An extract on #instagrammer
Alchimister was born to a family of Algerian Jewish, Libyan Jewish and Austrian Jewish heritage. She served in the IDF as a soldier in the C4I Corps.
She was discovered as a model in 2009, while a teenager, at the age of 15. After completing her military service, she founded the designer swimwear company BaNaNhot, which today sells limited edition designer swimwear around the world. She also collaborates on social media with Anna Zak.
In 2016, she was the cover model for Blazer's swimwear edition.
In 2017, she caused a plane taking off in Spain to be delayed, when she insisted on standing up in the plane to honour Israel's memorial day siren.
The U.S. government began a decade-long process known as Reconstruction which attempted to resolve the political and constitutional issues of the Civil War. The priorities were: to guarantee that Confederate nationalism and slavery were ended, to ratify and enforce the Thirteenth Amendment which outlawed slavery; the Fourteenth which guaranteed dual U.S. and state citizenship to all native-born residents, regardless of race; and the Fifteenth, which guaranteed the right of freedmen to vote.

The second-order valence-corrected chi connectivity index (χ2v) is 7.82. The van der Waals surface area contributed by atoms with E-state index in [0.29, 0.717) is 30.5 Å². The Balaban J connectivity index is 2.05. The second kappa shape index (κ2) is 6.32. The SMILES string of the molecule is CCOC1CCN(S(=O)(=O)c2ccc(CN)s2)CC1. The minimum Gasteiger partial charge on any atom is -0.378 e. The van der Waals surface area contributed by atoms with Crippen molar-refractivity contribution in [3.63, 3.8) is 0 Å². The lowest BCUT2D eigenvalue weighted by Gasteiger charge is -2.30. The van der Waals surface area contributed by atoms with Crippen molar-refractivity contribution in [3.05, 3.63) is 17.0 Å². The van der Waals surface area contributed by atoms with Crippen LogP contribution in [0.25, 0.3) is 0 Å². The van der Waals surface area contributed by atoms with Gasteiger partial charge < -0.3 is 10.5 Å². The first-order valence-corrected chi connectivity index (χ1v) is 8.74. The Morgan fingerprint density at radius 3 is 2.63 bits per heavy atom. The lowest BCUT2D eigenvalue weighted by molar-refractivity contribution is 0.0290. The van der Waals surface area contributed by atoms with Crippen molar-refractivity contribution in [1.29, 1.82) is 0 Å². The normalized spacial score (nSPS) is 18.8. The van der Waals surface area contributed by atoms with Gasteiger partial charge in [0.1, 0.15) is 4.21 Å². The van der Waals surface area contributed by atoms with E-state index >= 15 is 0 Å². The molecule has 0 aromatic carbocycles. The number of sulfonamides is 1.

By 1877, the Compromise of 1877 ended Reconstruction in the former Confederate states. Federal troops were withdrawn from the South, where conservative white Southern Democrats had already regained political control of state governments, often through extreme violence and fraud to suppress black voting. Confederate veterans had been temporarily disenfranchised by Reconstruction policy. The prewar South had many rich areas; the war left the entire region economically devastated by military action, ruined infrastructure, and exhausted resources. Continuing to be dependent on an agricultural economy and resisting investment in infrastructure, the region remained dominated by the planter elite into the 20th century. After a brief period in which a Republican-Populist coalition took power in several southern states in the late 19th century, the Democratic-dominated legislatures worked to secure their control by passing new constitutions and amendments at the turn of the 20th century that disenfranchised most blacks and many poor whites. This exclusion of blacks from the political system, and great weakening of the Republican Party, was generally maintained until after passage of the Voting Rights Act of 1965. The Solid South of the early 20th century was built on white Democratic control of politics. The region did not achieve national levels of prosperity until long after World War II.